Son of Thomas Godfrey (1704–1749), a Philadelphia glazier and member of Benjamin Franklin’s Junto Club, Godfrey produced some significant work in his short life.
Well known in literary circles in Philadelphia, he was a close friend of the poet Nathaniel Evans and the college provost William Smith. In 1758 he left Philadelphia for Wilmington, North Carolina, to enter business.
In 1762 he published the long poem The Court of Fancy and also published occasional pieces in local magazines. His most memorable work is a blank-verse play, The Prince of Parthia, A Tragedy, which appeared in a posthumous volume, Juvenile Poems on Various Subjects, that Evans published in 1765, which also included elegies from Evans and J Green.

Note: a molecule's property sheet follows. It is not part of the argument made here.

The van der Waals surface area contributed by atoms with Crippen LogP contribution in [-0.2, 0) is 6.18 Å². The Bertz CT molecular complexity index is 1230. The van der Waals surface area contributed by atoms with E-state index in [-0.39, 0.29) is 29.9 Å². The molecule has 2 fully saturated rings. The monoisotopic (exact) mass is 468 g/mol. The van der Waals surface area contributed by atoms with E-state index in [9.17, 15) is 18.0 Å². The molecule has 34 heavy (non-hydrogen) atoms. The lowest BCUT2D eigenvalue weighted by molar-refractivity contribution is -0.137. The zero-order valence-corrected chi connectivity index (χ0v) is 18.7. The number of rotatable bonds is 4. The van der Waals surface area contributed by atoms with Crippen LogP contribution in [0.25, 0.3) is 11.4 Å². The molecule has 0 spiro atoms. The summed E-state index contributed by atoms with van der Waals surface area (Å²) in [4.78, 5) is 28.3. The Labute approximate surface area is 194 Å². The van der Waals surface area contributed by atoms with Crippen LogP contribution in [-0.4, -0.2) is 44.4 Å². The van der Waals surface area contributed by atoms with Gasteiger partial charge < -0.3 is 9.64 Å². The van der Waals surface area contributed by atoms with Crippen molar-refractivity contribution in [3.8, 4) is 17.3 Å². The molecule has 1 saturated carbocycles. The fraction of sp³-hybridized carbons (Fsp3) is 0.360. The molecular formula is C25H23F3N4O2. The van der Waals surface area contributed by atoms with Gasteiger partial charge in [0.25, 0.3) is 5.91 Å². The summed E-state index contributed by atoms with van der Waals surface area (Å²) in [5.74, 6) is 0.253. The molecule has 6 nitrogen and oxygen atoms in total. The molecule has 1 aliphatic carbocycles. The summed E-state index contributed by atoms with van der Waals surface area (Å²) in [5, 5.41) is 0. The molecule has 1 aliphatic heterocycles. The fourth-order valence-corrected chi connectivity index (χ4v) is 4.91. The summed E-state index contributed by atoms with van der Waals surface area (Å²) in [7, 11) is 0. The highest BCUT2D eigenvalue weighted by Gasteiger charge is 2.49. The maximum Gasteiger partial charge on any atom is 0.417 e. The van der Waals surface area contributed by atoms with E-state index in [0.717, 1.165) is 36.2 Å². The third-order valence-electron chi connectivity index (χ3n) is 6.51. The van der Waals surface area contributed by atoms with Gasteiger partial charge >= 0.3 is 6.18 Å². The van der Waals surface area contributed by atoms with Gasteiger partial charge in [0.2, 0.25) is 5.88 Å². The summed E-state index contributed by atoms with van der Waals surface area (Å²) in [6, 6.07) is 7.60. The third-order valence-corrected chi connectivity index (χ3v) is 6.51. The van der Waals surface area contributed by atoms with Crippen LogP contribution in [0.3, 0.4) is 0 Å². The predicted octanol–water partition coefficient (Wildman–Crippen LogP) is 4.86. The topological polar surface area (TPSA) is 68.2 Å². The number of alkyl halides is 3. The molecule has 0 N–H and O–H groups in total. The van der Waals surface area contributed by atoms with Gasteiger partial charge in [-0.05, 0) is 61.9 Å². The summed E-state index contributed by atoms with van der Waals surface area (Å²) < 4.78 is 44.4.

The play, which echoes Shakespeare’s political tragedies, was first staged in 1767. Critic Moses Coit Tyler remarked that “Thomas Godfrey is a true poet, and ‘The Prince of Parthia’ is a noble beginning of dramatic literature in America.”
Enid Derham was an Australian poet and academic.
Derham was born in Hawthorn, Melbourne, Victoria, the eldest daughter of Thomas Plumley Derham, solicitor, and his wife Ellen Hyde, née Hodgson, of Melbourne. Derham was educated at Hessle College, Camberwell, then at Presbyterian Ladies' College and the University of Melbourne....
It might be lonelier
Without the Loneliness—
I'm so accustomed to my Fate—
Perhaps the Other—Peace—
Would interrupt the Dark—
And crowd the little Room—
Too scant—by Cubits—to contain
The Sacrament—of Him—
I am not used to Hope—
It might intrude upon—